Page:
NEW YORK: Malala Yousafzai and her father Ziauddin were on Monday honoured at the Oklahoma City National Memorial and Museum with the 2013 Reflections of Hope Award for their resilient leadership in support of women’s right to education.
“Today I have been given the Reflections of Hope Award, and it’s an honour for me. It’s not only an award. It’s hope. It’s more courage. It’s more strength,” Malala Yousafzai said in a video message to an impressive ceremony in Oklahoma City, according to media reports. “I hope that we all will work together, and we all will fight for the rights of girls. And the day will come when all the girls will go to school.”
The annual Reflections of Hope Award is given out by the Oklahoma City National Memorial & Museums in honor of the 168 people who died in the 1995 bombing of the Oklahoma City federal building.
Ziauddin accepted the award on his daughter’s behalf during his first trip to the United States since the Taliban’s assassination attempt on Malala in October 2012.
“I’m proud that in this world of men, I’m one of the few fathers who is known for his daughter,” said Ziauddin. “I dedicate this prestigious award to all fathers, brothers, sons, and husbands who accept and respect their daughters, sisters, mothers, and wives as individuals equal to them.”
“We share the pain. We share the suffering,” he said. “We have tragedies like Boston every day.”
Ziauddin also discussed the daily challenges of life in Pakistan under the oppression of the Taliban that led to the attempted assassination of his daughter.
Those around the world stand in support of Malala’s fight for the right to education, with many young girls showing solidarity by carrying signs that read, ‘I am Malala.’
“Nobody in Pakistan raised any banner or any poster, ‘I am Taliban.’ The people of Pakistan reached the verdict that we are not from the Taliban. We have disowned them,” Ziauddin said. “We are [instead] standing with this small child for peace, for education…the Taliban is more afraid of books than bombs, believe me.”
He pleaded with the crowd Monday not to associate the terrorist organization with the Pakistani people or the Islamic faith.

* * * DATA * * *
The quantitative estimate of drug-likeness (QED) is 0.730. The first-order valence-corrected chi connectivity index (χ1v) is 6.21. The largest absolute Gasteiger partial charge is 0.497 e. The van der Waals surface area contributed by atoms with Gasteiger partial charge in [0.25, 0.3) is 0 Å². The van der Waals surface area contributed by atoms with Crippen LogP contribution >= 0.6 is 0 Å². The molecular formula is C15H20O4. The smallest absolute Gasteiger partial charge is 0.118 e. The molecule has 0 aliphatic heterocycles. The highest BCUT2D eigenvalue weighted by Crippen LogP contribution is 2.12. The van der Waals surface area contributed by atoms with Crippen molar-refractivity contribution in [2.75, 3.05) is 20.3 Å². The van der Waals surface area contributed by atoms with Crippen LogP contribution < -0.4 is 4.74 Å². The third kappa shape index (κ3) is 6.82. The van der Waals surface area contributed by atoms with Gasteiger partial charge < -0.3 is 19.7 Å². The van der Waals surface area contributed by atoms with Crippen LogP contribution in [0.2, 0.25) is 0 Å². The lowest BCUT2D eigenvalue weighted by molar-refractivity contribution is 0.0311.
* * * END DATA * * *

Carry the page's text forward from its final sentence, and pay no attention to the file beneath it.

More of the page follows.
“Let them not be associated with Islam,” Ziauddin said. “They have nothing to do with Islam. If we disown them, kindly don’t associate them with Islam.”
Yousafzai is the director of a school for girls he founded in Pakistan’s Swat region with the hopes of fostering a generation of female leadership. Before the attempt on her life, Malala was a student at the school.
Memorial Director Kari Watkins said the Yousafzais represented the same ideals that the memorial works to promote. They are examples of the damage that political violence causes, and how education is a key to overcoming violence and promoting understanding among different religious and political groups and other organizations.
The Yousafzais’ message is particularly strong because it carries hope in the midst of instability and political violence, Watkins said. That message fits well with the memorial’s mission, she said, and it also reminds westerners of the value of education.
“We take a lot of things for granted here — mainly education,” she said.
Malala first came to international attention when, at the age of 11, she wrote a blog for the BBC demanding education rights for Pakistani girls. She received death threats posted to her Facebook page, published in newspapers and slipped under her door.
Although Malala is still a teenager, Ziauddin said she posed enough of a threat to the Taliban and the group’s “ideology of darkness” that they decided it would be necessary to kill her. That’s because of what she stood for, he said — education for girls and empowerment and self-determination for women.
“Taliban are more afraid of books than bombs, believe me,” Yousafzai said.
But the hard-line form of Islam the Taliban have tried to enforce wasn’t always the norm in Pakistan, Ziauddin said. Before the Soviet invasion of Afghanistan in 1979, there was interfaith harmony in Pakistan.
Then, the United States, with the cooperation of Pakistan, began fighting a proxy war in Afghanistan, funding opposition forces. That conflict led to the Soviet withdrawal from Afghanistan, but Ziauddin said it also taught a generation of young men that it was acceptable to kill others in the name of ethnicity and faith.
But as Pakistanis gain the courage to speak out against the Taliban, Ziauddin said he’s hopeful for the future.
The courage to speak against the Taliban, even after being attacked, was what made Malala an international figure, Yousafzai said — at this point, far outpacing himself in terms of name recognition.
“Before that, Malala was my daughter. But after that, I became her father,” Yousafzai said.
“In this male-dominated society, I am very proud that I am one of the few fathers who is known by his daughter.”
Source: The Nation